Changing Your Pet's Diet

There are vast differences between over-the-counter dog food and dog food that the pet's owner makes at home. Sometimes store-bought dog food is a necessary evil for pet owners who do not have time to make dog food. However, it is important to know that there are many dangerous chemicals found in some store bought dog foods. Your local veterinarian should be able to provide information for you regarding which food you should pick for your dog.

Store-bought dog foods can also be beneficial as it lets the pet owner be certain that the dog is getting all of the things that a good diet requires. Custom made dog food is useful when the pet owner wants the dog to get more of a certain nutrient. The switch from store-bought to homemade should be a slow one. It is a bad idea to suddenly stop giving your dog store-bought food. Instead, maybe one meal could be store-bought and the next made by hand. A caution: in making food by hand you should be very careful in choosing the ingredients.

If you try to make the change all of once, the dog may become ill or malnourished. To help you decide which your dog prefers, offer both in the same meal. Then, if the dog likes the hand-made food, you can start to work out a diet. Vegetables are a good place to start. Most vegetables, especially green, leafy vegetables, are very helpful to a dog's diet as are potatoes. Regarding fruit, most fruits can be enjoyed by any dog and can be a great addition to their diet. A warning: grapes, like certain other fruits, can be dangerous for your dog. In fact, grapes can kill your dog. Whether you cook this food or serve it without cooking it is not important.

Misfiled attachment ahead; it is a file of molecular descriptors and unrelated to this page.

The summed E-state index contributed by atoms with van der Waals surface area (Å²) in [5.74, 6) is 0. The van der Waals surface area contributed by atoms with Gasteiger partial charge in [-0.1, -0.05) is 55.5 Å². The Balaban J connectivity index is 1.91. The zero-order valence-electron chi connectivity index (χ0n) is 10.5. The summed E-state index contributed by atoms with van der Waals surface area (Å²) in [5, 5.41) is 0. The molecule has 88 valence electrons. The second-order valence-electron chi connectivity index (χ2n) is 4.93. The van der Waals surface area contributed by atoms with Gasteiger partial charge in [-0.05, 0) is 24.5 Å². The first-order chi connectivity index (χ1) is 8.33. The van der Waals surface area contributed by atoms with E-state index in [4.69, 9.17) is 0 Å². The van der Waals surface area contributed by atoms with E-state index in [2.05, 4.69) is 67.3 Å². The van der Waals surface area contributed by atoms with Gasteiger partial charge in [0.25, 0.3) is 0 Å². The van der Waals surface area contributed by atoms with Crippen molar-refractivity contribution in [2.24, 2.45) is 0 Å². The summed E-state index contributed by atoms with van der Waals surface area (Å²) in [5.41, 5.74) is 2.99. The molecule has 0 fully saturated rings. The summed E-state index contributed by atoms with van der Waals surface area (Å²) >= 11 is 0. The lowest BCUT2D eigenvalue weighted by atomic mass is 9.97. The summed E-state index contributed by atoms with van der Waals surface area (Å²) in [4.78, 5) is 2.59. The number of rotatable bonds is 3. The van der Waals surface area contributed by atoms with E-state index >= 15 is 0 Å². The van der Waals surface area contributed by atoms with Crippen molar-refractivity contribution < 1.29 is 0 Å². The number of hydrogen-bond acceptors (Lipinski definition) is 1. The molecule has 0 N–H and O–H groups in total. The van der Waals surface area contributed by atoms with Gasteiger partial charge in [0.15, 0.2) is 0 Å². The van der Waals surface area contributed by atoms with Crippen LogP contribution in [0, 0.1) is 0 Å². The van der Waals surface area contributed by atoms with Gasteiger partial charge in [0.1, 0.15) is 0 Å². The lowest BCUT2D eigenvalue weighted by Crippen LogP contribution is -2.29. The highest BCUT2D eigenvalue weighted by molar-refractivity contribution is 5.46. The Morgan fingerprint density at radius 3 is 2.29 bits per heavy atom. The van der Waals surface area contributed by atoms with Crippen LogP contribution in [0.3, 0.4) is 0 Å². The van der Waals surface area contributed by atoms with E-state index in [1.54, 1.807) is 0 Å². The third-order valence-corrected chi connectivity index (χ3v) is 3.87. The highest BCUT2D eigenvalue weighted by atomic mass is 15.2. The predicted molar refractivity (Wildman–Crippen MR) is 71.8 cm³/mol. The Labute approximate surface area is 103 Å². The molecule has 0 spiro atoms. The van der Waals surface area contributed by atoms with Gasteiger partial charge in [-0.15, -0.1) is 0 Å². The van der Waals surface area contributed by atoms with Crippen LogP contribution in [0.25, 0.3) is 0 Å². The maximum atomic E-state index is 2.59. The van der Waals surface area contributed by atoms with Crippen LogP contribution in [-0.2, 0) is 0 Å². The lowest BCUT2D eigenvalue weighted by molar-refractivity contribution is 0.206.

You must also remember to give your dog meat. Eggs, about two days per week, as well as yogurt, for something sweet, can also be helpful. Again, be careful in selecting ingredients as some may be harmful.

Grapes, as we have mentioned, can kill your dog. You should also avoid feeding your dog any food that has caffeine or theobromine. These can also make your dog sick. These are found not only in the usual suspects, such as chocolate, but also in certain breads as well as certain pastas. Spicy foods, fattening foods, and fried foods should be avoided. Pasta, assuming it contains none of the aforementioned harmful ingredients, can be good. Some dogs have food allergies. You should be aware of your dog's food allergies. You should also clear the diet you have put together with a veterinarian. This way, the change in diet won't be counter-productive.

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